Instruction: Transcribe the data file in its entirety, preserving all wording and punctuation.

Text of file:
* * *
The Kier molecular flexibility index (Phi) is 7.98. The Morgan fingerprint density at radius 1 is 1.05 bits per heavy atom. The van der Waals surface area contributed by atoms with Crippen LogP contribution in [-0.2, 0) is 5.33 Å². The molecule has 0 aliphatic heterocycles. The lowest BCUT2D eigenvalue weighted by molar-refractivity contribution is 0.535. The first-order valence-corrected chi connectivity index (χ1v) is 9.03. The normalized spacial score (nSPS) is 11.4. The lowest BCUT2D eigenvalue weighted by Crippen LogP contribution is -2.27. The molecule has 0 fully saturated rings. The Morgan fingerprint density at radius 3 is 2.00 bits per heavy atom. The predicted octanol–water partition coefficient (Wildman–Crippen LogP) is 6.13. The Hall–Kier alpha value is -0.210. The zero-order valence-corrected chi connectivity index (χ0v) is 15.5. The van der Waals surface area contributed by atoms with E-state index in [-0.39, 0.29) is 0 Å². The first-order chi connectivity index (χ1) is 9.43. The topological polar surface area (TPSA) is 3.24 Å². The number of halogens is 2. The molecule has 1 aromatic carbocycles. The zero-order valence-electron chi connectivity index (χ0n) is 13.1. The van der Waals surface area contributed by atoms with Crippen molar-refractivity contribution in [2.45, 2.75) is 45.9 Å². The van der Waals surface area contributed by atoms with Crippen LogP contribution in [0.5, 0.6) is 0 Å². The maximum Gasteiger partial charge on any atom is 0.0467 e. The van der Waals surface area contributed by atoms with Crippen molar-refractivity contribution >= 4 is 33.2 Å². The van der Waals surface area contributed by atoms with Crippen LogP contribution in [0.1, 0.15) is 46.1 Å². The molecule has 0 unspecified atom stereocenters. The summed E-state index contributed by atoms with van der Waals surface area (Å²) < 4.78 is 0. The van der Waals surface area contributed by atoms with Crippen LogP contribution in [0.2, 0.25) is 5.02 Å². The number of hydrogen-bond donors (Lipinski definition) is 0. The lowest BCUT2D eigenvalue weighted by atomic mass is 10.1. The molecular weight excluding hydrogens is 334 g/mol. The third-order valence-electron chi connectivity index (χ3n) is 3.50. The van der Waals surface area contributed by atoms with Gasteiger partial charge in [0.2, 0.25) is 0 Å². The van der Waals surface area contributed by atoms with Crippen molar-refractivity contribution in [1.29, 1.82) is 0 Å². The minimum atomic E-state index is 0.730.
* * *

The Kier molecular flexibility index (Phi) is 7.98. The Morgan fingerprint density at radius 1 is 1.05 bits per heavy atom. The van der Waals surface area contributed by atoms with Crippen LogP contribution in [-0.2, 0) is 5.33 Å². The molecule has 0 aliphatic heterocycles. The lowest BCUT2D eigenvalue weighted by molar-refractivity contribution is 0.535. The first-order valence-corrected chi connectivity index (χ1v) is 9.03. The normalized spacial score (nSPS) is 11.4. The lowest BCUT2D eigenvalue weighted by Crippen LogP contribution is -2.27. The molecule has 0 fully saturated rings. The Morgan fingerprint density at radius 3 is 2.00 bits per heavy atom. The predicted octanol–water partition coefficient (Wildman–Crippen LogP) is 6.13. The Hall–Kier alpha value is -0.210. The zero-order valence-corrected chi connectivity index (χ0v) is 15.5. The van der Waals surface area contributed by atoms with E-state index in [-0.39, 0.29) is 0 Å². The first-order chi connectivity index (χ1) is 9.43. The topological polar surface area (TPSA) is 3.24 Å². The number of halogens is 2. The molecule has 1 aromatic carbocycles. The zero-order valence-electron chi connectivity index (χ0n) is 13.1. The van der Waals surface area contributed by atoms with Crippen molar-refractivity contribution in [2.45, 2.75) is 45.9 Å². The van der Waals surface area contributed by atoms with Crippen LogP contribution in [0.5, 0.6) is 0 Å². The maximum Gasteiger partial charge on any atom is 0.0467 e. The van der Waals surface area contributed by atoms with Crippen molar-refractivity contribution >= 4 is 33.2 Å². The van der Waals surface area contributed by atoms with Crippen LogP contribution in [0.1, 0.15) is 46.1 Å². The molecule has 0 unspecified atom stereocenters. The summed E-state index contributed by atoms with van der Waals surface area (Å²) < 4.78 is 0. The van der Waals surface area contributed by atoms with Crippen LogP contribution in [0.2, 0.25) is 5.02 Å². The number of hydrogen-bond donors (Lipinski definition) is 0. The lowest BCUT2D eigenvalue weighted by atomic mass is 10.1. The molecular weight excluding hydrogens is 334 g/mol. The third-order valence-electron chi connectivity index (χ3n) is 3.50. The van der Waals surface area contributed by atoms with Gasteiger partial charge in [0.2, 0.25) is 0 Å². The van der Waals surface area contributed by atoms with Crippen molar-refractivity contribution in [1.29, 1.82) is 0 Å². The minimum atomic E-state index is 0.730.